The Artificial Intelligence and Autonomous Systems Policy Committee (AI&ASPC) brings together IEEE members with experience and expertise in the various disciplines used in scientific field of artificial intelligence (AI) to address the public policy needs of the S&T community working with this important emerging technology. The committee meets as needed to address current events and the emerging questions related to AI, and publishes position statements that reflect a consensus viewpoint of IEEE's U.S. membership, and which IEEE-USA staff will use to guide advocacy efforts within the United States. Specific uses include, but are not limited to, legislative advocacy, rule-making notice-and-comment letters, and advocacy efforts with the US Administration and federal agency officials.
AI, the theory and development of computer systems that are able to perform tasks normally requiring human intelligence, is a rapidly emerging technology. While AI can be an effective and efficient enabler for national security and social good, and has significant potential for a wide range of commercial applications, society must acknowledge and address a number of salient issues. Increasingly, AI applications significantly impact every aspect of American society, with implications for the economy, public safety, privacy, and governmental applications.
For these reasons, the US government must create coordinated federal policy, which includes supporting AI R&D adequately while enacting effective laws and regulations that promote safety, privacy, cybersecurity, and intellectual property protection. Federal public policies must also assure transparency and provide the information necessary to allow the public to make informed decisions about the use of AI. Insufficient attention to any of these areas could result in high-profile controversies, critical technological failures, or even loss of life. Well-considered policies are essential for AI to achieve its full potential to create value for our society and allow the US to remain the leader in AI innovation.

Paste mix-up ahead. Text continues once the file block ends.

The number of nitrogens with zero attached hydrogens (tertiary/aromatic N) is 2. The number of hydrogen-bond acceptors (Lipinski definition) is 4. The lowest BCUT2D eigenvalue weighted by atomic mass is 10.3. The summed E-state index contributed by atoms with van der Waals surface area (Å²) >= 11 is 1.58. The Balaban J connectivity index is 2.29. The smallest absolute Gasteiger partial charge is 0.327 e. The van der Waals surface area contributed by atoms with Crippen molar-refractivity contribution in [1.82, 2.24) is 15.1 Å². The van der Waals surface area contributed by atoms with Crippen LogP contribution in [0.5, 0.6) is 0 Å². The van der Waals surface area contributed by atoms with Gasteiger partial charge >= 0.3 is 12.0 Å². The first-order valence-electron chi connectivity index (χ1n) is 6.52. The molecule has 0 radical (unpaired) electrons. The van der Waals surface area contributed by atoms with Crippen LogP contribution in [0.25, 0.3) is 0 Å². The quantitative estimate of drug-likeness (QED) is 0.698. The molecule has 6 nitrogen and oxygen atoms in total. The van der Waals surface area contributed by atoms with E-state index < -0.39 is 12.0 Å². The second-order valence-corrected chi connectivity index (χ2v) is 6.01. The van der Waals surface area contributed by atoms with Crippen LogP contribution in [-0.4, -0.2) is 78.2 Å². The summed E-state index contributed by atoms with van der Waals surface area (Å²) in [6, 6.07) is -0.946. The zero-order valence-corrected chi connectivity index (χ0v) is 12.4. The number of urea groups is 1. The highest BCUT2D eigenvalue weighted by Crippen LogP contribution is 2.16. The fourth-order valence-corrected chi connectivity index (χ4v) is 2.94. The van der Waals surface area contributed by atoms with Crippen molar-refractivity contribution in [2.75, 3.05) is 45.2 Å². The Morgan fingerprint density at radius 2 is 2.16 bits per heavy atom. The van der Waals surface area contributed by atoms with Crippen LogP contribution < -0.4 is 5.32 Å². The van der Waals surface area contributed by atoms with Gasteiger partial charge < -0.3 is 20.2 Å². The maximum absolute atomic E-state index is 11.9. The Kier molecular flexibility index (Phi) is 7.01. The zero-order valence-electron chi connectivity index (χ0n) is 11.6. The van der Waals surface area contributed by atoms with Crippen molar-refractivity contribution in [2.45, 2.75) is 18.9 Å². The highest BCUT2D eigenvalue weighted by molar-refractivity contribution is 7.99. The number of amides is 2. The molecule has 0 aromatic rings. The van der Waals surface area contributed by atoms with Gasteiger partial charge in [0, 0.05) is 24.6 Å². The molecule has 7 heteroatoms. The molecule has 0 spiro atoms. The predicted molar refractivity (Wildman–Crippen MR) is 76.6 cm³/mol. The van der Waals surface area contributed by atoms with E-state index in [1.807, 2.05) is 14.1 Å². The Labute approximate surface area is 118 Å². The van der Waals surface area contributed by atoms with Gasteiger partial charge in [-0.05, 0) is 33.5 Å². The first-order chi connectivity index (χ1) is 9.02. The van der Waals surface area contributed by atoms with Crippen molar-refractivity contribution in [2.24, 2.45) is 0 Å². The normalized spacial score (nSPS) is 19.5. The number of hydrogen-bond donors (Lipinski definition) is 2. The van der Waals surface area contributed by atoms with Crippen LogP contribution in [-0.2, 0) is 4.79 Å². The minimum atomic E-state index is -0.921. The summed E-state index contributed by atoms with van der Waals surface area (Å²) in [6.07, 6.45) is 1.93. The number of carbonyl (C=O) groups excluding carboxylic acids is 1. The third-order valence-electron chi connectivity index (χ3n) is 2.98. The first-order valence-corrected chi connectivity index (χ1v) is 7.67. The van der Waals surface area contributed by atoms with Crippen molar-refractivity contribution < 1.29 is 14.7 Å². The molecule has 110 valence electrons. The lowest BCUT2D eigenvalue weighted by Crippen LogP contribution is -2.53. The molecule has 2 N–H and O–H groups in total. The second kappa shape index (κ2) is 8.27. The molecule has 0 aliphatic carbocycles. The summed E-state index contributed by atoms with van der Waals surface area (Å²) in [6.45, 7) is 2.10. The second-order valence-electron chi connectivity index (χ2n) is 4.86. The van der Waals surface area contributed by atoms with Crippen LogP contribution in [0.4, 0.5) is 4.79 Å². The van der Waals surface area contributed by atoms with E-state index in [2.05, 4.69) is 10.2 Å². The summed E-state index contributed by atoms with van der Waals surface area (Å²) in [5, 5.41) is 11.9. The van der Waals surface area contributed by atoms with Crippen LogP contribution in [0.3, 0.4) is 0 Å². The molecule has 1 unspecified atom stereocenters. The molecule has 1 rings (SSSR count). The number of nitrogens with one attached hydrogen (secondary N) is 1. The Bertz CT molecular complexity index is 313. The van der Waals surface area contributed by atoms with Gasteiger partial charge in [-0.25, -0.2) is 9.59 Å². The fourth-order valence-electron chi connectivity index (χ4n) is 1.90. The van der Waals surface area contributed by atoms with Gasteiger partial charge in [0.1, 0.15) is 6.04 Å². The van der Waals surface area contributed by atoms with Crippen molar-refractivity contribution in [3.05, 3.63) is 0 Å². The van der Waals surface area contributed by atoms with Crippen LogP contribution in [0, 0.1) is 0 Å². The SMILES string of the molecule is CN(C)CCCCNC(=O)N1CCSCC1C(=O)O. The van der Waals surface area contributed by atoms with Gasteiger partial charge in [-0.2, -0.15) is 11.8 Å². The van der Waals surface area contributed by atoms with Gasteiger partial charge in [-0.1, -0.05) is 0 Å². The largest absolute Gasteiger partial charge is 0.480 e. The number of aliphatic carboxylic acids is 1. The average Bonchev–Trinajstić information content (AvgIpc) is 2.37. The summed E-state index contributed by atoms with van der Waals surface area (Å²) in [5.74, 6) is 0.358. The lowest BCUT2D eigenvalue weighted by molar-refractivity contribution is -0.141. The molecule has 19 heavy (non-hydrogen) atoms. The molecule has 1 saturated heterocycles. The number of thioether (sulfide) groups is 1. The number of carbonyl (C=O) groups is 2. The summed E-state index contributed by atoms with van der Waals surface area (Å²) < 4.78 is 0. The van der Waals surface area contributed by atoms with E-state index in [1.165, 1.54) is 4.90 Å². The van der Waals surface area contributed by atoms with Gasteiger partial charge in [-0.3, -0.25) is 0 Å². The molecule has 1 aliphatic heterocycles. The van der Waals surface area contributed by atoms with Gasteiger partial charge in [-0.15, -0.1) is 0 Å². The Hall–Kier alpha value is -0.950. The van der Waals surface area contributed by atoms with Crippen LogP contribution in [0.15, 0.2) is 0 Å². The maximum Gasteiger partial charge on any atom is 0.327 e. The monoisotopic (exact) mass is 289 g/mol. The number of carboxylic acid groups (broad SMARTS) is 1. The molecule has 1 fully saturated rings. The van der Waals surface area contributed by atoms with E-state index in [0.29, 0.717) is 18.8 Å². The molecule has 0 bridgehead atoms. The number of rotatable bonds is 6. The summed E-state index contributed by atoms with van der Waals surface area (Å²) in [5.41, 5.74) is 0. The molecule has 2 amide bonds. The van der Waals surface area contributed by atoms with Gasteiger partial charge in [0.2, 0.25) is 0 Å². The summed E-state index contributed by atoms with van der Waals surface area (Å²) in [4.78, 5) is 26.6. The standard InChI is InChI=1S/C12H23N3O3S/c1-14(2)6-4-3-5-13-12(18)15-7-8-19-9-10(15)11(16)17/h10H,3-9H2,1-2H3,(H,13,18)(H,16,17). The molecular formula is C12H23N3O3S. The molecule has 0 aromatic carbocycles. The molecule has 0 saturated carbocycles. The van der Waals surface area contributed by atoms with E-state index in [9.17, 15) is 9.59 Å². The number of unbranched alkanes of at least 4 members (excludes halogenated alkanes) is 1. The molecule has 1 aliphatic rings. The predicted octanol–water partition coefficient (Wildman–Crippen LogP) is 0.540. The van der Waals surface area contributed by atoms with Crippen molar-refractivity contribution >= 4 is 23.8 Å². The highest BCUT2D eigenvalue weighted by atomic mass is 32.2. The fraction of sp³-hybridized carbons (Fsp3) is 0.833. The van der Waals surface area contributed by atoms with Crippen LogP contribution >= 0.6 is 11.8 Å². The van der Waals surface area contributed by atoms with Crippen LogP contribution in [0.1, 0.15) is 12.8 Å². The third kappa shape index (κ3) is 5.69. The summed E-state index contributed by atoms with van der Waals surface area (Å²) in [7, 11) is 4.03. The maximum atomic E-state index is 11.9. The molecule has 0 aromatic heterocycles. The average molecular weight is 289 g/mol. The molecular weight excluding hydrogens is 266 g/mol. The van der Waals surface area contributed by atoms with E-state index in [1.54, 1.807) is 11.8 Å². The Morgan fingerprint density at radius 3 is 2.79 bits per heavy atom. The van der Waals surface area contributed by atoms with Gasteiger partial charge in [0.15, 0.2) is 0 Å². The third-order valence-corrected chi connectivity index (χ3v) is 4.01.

AI&ASPC has released its new Global Survey of 26 countries, profiling their national AI strategies, and including references to the extant laws that address privacy and security. AI: A Global Survey is available now as a free PDF download.
- 1 November 2019 - AI&ASPC Chair Mina Hanna, AI&ASPC member Dr. Lydia Kostopoulos, and IEEE Executive Director Steve Welby were all recognized for their contributions to the U.S. Department of Defense's Defense Innovation Board's (DIB) newly adopted set of principles to guide ethical development and application of AI in DoD.
- 26 October 2018 - Letter to NSF NITRD National Coordination Office providing input to the National Artificial Intelligence R&D Strategic Plan per request for information (83 FR 48655)
- 22 January 2020 - Marc Canellas' testimony before the New York City Council Committee on Technology on on Local Law 49 of 2018 in Relation to Automated Decision Systems Used by Agencies. [recorded video - Canellas' testimony begins at 1:40:00)
- Artificial Intelligence & Machine Learning Applied to Cybersecurity: The result of an intensive three-day IEEE Confluence 6-8 October 2017
- The Seven Deadly Sins of AI Predictions
Mistaken extrapolations, limited imagination, and other common mistakes that distract us from thinking more productively about the future (Rodney Brooks)
- The Great AI Paradox
Don’t worry about supersmart AI eliminating all the jobs. That’s just a distraction from the problems even relatively dumb computers are causing (Brian Bergstein)
- AI: A Global Survey
This new AI survey provides an overview of the current national AI strategies of 26 different countries, helping US policymakers and others in the space understand the global context of AI. You may be surprised to see how innovative some smaller countries are being! (Raine Sagramsingh)
Chair: Mina Hanna
Vice-Chair: Peter Whitehead
Vice-Chair: Marc Canellas